Geological evidence suggests that Earth may have had surface water -- and thus conditions to support life -- millions of years earlier than previously thought. Scientists reconstructed the portrait of early Earth by reading the telltale chemical composition of the oldest known terrestrial rock. The 4.4-billion year-old mineral sample suggests that early Earth was not a roiling ocean of magma, but instead was cool enough for water, continents, and conditions that could have supported life. The age of the sample may also undermine accepted current views on how and when the moon was formed. The research was supported in part by the National Science Foundation (NSF), and is published in this week's issue of the journal Nature.
"This appears to be evidence of the earliest existence of liquid water on our planet," says Margaret Leinen, assistant director of NSF for geosciences. "If water occurred this early in the evolution of earth, it is possible that primitive life, too, occurred at this time."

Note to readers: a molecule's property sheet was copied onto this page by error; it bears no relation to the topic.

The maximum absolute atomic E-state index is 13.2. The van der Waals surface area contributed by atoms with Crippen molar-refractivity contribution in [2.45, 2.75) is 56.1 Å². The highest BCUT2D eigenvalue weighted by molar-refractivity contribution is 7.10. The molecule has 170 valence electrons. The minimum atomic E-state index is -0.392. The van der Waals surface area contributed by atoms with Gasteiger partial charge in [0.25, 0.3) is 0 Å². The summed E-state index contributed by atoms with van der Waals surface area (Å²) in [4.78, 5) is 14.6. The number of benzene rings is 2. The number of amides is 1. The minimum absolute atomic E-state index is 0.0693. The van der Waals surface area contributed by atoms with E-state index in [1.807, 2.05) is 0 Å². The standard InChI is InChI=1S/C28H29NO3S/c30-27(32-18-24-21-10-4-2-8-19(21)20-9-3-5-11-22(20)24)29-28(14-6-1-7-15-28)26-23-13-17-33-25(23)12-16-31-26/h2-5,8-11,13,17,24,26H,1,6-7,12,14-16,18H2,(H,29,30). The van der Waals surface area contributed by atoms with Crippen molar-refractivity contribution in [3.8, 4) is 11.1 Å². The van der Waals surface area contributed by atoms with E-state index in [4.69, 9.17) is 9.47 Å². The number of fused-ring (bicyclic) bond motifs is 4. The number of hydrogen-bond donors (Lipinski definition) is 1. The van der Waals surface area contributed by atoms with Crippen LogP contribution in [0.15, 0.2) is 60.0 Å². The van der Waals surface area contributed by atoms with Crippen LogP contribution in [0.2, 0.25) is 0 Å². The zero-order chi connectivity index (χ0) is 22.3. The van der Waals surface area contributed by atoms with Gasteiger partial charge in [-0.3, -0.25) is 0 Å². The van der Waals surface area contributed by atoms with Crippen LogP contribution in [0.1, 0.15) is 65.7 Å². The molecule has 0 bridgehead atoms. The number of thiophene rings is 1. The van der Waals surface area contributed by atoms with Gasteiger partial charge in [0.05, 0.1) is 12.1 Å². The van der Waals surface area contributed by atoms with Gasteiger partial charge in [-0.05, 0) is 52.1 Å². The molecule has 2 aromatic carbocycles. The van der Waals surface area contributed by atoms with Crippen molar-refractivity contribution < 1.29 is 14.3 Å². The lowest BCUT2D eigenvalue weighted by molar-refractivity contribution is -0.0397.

By probing a tiny grain of zircon, a mineral commonly used to determine the geological age of rocks, scientists from the University of Wisconsin-Madison, Colgate University, Curtin University in Australia and the University of Edinburgh in Scotland have found evidence that 4.4 billion years ago, temperatures had cooled to the 100-degree Centigrade range, a discovery that suggests an early Earth far different from the one previously imagined.
"This is an astounding thing to find for 4.4 billion years ago," says John Valley, a geologist at UW-Madison. "At that time, the Earth's surface should have been a magma ocean. Conventional wisdom would not have predicted a low-temperature environment. These results may indicate that the Earth cooled faster than anyone thought." Previously, the oldest evidence for liquid water on Earth, a precondition and catalyst for life, was from a rock estimated to be 3.8 billion years o
Contact: Cheryl Dybas
National Science Foundation